Tell us about your work/research. What kinds of things do you do?
As a NOAA Corps Officer, we are mainly responsible for driving the white hull ships for NOAA. I have been stationed on the hydrography ships NOAA Ship Thomas Jefferson and NOAA Ship Fairweather. In the world of hydro, my interest and specialty is unmanned systems to conduct hydrographic surveys. I'm currently stationed at the NOAA Diving Center as the Executive Officer where we create new NOAA divers to conduct diving missions throughout the nation.
What sparked your initial interest in your career?
When I was 5 years old, my mother took me to an aquarium and I saw a diver cleaning the exhibit. I pointed to the diver and said "Mama I want to do that someday." My future was set from that point forward. After that, everything was science and oceans. I didn't find the NOAA Corps until after college but I knew that it was going to be the dream job if I could get in. After 2 years of applying, I finally got accepted and am now getting to live my dream.
Who influenced you or encouraged you the most?
My mother. She gave so much of herself to make sure I had every opportunity to achieve the dream. She worked tirelessly to support me every step of the way and believed in me despite the odds. Her work ethic and attitude towards life was a force of nature and light that I will carry with me always.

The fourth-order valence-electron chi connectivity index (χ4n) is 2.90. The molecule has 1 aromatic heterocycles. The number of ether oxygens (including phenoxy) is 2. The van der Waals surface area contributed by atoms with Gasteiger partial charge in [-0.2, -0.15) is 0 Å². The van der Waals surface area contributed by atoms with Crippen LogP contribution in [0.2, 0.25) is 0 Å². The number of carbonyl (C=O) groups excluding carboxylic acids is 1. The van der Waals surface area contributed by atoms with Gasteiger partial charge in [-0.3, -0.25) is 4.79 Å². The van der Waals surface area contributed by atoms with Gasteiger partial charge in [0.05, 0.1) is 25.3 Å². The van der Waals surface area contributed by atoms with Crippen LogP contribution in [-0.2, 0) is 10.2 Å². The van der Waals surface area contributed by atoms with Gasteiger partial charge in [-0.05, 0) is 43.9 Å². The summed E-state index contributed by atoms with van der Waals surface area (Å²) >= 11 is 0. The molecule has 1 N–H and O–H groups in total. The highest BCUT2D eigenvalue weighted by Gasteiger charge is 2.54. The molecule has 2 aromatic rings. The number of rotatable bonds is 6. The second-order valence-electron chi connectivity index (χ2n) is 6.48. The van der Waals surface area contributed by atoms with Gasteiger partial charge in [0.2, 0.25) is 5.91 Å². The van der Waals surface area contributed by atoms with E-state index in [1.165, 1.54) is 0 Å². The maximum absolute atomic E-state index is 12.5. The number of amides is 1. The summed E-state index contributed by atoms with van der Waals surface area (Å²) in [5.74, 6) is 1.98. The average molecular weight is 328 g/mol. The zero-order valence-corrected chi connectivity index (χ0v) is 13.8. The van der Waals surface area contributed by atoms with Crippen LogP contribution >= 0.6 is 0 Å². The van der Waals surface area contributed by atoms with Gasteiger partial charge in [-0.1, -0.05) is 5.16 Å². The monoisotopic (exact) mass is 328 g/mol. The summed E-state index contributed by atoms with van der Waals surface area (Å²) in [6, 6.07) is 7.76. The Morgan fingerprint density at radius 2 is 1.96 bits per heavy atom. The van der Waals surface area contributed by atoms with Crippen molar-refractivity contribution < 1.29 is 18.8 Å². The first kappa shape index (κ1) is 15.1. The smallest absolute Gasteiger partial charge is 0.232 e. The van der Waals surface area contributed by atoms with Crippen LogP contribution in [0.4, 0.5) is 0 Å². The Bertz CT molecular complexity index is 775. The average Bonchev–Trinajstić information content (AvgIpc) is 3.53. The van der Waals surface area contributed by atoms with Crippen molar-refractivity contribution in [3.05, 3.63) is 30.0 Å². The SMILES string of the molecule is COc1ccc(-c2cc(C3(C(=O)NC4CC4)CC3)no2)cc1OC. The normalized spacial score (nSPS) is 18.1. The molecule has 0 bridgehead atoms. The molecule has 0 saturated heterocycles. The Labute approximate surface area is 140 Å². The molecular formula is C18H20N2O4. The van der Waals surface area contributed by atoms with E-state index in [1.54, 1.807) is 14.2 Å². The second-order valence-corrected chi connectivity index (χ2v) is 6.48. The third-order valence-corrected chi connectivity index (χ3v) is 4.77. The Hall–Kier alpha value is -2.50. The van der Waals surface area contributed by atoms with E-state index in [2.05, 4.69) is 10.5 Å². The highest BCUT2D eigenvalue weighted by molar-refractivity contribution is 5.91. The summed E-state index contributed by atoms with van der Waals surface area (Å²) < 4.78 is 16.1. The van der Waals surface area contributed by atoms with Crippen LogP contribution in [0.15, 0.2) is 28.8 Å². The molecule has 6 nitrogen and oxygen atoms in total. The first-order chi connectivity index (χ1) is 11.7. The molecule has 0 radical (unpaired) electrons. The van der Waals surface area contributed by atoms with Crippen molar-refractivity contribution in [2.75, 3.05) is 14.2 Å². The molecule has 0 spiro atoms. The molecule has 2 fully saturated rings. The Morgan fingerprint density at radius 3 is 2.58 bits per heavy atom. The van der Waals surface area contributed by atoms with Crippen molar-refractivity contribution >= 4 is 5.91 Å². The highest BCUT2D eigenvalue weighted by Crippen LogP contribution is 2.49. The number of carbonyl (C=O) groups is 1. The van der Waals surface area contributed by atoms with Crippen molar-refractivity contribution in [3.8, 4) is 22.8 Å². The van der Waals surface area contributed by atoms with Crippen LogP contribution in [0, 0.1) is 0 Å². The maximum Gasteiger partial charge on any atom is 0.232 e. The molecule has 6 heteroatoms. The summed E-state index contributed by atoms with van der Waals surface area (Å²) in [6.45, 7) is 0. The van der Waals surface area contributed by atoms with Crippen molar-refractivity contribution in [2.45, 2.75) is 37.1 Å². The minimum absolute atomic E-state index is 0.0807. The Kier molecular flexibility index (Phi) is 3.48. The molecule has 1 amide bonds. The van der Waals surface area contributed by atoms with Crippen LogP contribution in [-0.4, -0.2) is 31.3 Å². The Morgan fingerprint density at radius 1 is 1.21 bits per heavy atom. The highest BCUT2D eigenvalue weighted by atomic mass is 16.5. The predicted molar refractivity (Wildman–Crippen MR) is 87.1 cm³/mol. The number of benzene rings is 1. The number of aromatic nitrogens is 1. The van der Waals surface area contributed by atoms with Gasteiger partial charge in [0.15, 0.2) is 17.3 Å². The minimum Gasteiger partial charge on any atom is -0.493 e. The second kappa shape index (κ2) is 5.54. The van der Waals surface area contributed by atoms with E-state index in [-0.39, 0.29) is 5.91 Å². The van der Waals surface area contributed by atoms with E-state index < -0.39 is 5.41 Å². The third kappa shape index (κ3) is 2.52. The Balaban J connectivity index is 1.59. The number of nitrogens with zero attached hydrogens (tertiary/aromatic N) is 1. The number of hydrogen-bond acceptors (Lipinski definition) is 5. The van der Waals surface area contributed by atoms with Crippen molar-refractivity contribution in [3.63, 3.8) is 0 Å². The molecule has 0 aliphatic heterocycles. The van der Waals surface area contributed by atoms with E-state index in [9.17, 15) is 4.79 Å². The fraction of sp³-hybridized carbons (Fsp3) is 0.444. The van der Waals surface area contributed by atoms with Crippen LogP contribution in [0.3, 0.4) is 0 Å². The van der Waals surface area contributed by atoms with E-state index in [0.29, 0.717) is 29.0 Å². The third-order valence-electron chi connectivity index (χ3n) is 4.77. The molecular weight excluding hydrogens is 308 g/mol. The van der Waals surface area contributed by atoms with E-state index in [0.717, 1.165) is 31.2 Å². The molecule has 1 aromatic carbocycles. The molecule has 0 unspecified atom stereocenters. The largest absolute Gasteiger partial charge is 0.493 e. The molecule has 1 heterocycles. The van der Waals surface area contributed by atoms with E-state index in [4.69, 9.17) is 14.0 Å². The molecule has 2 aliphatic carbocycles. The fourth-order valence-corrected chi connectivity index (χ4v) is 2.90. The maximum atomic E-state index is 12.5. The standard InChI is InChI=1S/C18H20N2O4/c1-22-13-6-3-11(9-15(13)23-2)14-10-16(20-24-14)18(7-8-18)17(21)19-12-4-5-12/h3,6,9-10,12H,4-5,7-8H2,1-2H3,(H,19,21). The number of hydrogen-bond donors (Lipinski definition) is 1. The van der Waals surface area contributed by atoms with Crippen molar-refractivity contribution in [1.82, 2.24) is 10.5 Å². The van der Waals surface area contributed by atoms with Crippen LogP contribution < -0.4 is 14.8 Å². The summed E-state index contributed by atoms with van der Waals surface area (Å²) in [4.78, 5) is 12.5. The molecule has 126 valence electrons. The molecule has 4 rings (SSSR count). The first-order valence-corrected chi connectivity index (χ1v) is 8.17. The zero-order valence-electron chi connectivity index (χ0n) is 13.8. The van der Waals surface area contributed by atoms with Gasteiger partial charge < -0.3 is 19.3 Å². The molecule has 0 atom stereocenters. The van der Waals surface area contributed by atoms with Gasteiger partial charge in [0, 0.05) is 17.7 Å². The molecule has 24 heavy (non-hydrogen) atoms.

What element of your work/study do you think is the most fascinating?
Working in both the field of scientific diving and hydrography provides a unique perspective on emerging technologies vs the human experience. When can science be achieved with an unmanned system and when are we required to have a diver in the water? It's a big philosophical discussion point that I love to engage in. The perspectives I hear always vary so widely depending on an infinite amount of factors.
What other jobs led you to your current career?
I have worked as a marine biologist, assistant dive safety officer, and a deckhand on a charter fishing boat for most of my time after college. These were largely operational jobs since I was eager to take a break from academia for a bit. I loved those jobs and they really helped me grow some life experiences that helped me get into the NOAA Corps.
What are your degrees and certifications?
Bachelor of Science in Fisheries and Wildlife - Oregon State University 2010
Divemaster - PADI, NOAA
100 Ton Masters Near Coastal - USCG
Senior Watch Officer - NOAA
ASV Operator - NOAA
UAS Pilot in Command - NOAA
Hydrographer in Charge - NOAA
What are your hobbies?
I love fishing any chance I get. I also love spending time with my wife and two kids. They are a blast and I love them to pieces. We like to hike and do art projects together whenever we can.
What advice would you give someone who wants to have a career like yours?
Don't ever be afraid to ask for help. Be sure to give thanks to people along the way toward your dream job. Most of us never get to where we are without some form of support in one fashion or another. Gratitude is incredibly important to give back in return.
How did you get involved with the Ocean Exploration Trust?
I was appointed by NOAA leadership to engage with the Nautilus crew and the science team to determine if there is an avenue for our junior officers to augment aboard and support missions. Ocean Exploration Trust operates differently than NOAA and it has the potential to provide an opening of the perspective aperture for our new folks. I'm honored and humbled to serve NOAA in this capacity.